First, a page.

The Characteristics of Bronze Metals

By Bert Markgraf
Bronze statues are often covered by a dark patina that protects the bronze.

Bronze is a tin alloy of copper which is harder than either of the alloy metal ingredients. It is extremely strong and resistant to atmospheric corrosion. It has been used since prehistoric times to forge tools, weapons, statues and ornaments. It has a comparatively low melting point, which metalworkers in ancient times could achieve with charcoal and bellows. This allowed them to cast complex shapes. Other metals such as lead, gold or silver were sometimes added to alter the color, improve the finish or make the molten bronze flow better.

Alloy Composition

Ancient bronze was usually made up of copper, tin and small amounts of noble metals or lead. The amount of tin could reach 40 percent but classic bronze alloy and today's commercial bronze are 10 percent tin and 90 percent copper. Alloys with more tin are technically brass alloys. Manganese is added to bronze used for ships' propellers because it resists saltwater corrosion. Iron, nickel, silicon and aluminum are added for strength in tools because bronze will not make a spark when struck.

Hardness and Strength

Bronze strength depends on the composition of the alloy and ranges from 35,000 pounds per square inch (psi) tensile strength for standard bronze through 85,000 psi for aluminium bronze to 119,000 psi for manganese bronze. The yield strength ranges from 32,000 to 68,000 psi. Brinell hardness measures from 65 to 225. Ancient bronze was at the lower end of these figures but modern aluminum and manganese bronzes are used in marine fittings, bearings and pumps where high strength and hardness are required.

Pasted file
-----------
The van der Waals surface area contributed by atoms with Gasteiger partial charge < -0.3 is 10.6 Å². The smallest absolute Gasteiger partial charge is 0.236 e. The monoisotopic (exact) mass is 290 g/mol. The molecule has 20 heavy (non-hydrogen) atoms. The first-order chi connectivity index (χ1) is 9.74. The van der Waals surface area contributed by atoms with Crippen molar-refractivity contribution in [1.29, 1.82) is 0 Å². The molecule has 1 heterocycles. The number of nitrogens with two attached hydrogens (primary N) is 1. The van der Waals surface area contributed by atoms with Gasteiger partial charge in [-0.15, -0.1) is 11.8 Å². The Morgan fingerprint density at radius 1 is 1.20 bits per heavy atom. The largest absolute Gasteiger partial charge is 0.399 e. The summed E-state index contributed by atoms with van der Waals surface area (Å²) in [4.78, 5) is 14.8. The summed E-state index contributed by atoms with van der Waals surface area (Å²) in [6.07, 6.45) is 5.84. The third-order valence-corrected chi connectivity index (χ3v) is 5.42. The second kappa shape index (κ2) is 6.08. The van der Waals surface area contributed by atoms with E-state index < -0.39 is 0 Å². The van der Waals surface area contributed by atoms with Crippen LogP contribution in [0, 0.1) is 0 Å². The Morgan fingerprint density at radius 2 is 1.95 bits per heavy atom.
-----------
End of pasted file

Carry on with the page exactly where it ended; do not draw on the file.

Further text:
Melting Point

Copper has a melting point of 2200 degrees Fahrenheit and tin 450 degrees Fahrenheit. Depending on the amount of tin and copper in the alloy, the melting point of bronze falls somewhere between the two. Typical ancient bronze had a melting point of about 2000 degrees Fahrenheit, which was near the top of the temperature range that could be achieved in prehistoric furnaces. The miners first had to melt the copper to make the bronze, and then the metalworkers melted the bronze to cast the shapes they wanted.

Resistance to Corrosion

Natural bronze is a salmon-colored metal but statues and other outdoor artifacts quickly develop a patina, which protects the bronze from further rapid deterioration. The patina can vary in color from lime green to dark brown, and bronze is sometimes treated at the foundry to develop a patina before it is delivered. While bronze is resistant to normal atmospheric agents, the presence of sulphur or chlorine in the atmosphere will accelerate deterioration.

About the Author

Bert Markgraf is a freelance writer with a strong science and engineering background. He started writing technical papers while working as an engineer in the 1980s. More recently, after starting his own business in IT, he helped organize an online community for which he wrote and edited articles as managing editor, business and economics. He holds a Bachelor of Science degree from McGill University.